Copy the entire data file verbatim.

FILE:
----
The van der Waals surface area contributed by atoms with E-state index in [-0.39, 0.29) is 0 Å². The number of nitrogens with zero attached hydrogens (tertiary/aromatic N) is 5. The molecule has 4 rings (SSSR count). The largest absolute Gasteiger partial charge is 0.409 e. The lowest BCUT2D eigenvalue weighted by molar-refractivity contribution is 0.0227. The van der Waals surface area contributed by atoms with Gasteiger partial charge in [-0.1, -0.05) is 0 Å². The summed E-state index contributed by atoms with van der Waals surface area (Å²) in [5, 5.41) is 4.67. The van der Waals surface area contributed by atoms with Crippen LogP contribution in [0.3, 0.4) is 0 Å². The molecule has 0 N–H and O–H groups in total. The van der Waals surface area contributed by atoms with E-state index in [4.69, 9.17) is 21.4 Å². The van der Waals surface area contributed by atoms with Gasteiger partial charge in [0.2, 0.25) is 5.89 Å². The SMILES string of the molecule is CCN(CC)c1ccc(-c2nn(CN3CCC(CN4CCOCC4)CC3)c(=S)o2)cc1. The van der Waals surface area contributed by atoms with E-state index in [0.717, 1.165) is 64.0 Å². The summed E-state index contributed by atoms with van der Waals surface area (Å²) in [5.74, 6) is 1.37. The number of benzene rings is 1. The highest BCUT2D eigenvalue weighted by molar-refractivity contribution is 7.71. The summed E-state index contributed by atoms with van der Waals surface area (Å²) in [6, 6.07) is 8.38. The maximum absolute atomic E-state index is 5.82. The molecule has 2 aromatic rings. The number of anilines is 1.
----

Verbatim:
The van der Waals surface area contributed by atoms with E-state index in [-0.39, 0.29) is 0 Å². The number of nitrogens with zero attached hydrogens (tertiary/aromatic N) is 5. The molecule has 4 rings (SSSR count). The largest absolute Gasteiger partial charge is 0.409 e. The lowest BCUT2D eigenvalue weighted by molar-refractivity contribution is 0.0227. The van der Waals surface area contributed by atoms with Gasteiger partial charge in [-0.1, -0.05) is 0 Å². The summed E-state index contributed by atoms with van der Waals surface area (Å²) in [5, 5.41) is 4.67. The van der Waals surface area contributed by atoms with Crippen LogP contribution in [0.3, 0.4) is 0 Å². The molecule has 0 N–H and O–H groups in total. The van der Waals surface area contributed by atoms with E-state index in [4.69, 9.17) is 21.4 Å². The van der Waals surface area contributed by atoms with Gasteiger partial charge in [0.2, 0.25) is 5.89 Å². The SMILES string of the molecule is CCN(CC)c1ccc(-c2nn(CN3CCC(CN4CCOCC4)CC3)c(=S)o2)cc1. The van der Waals surface area contributed by atoms with E-state index in [0.717, 1.165) is 64.0 Å². The summed E-state index contributed by atoms with van der Waals surface area (Å²) in [5.74, 6) is 1.37. The number of benzene rings is 1. The highest BCUT2D eigenvalue weighted by molar-refractivity contribution is 7.71. The summed E-state index contributed by atoms with van der Waals surface area (Å²) in [6, 6.07) is 8.38. The maximum absolute atomic E-state index is 5.82. The molecule has 2 aromatic rings. The number of anilines is 1.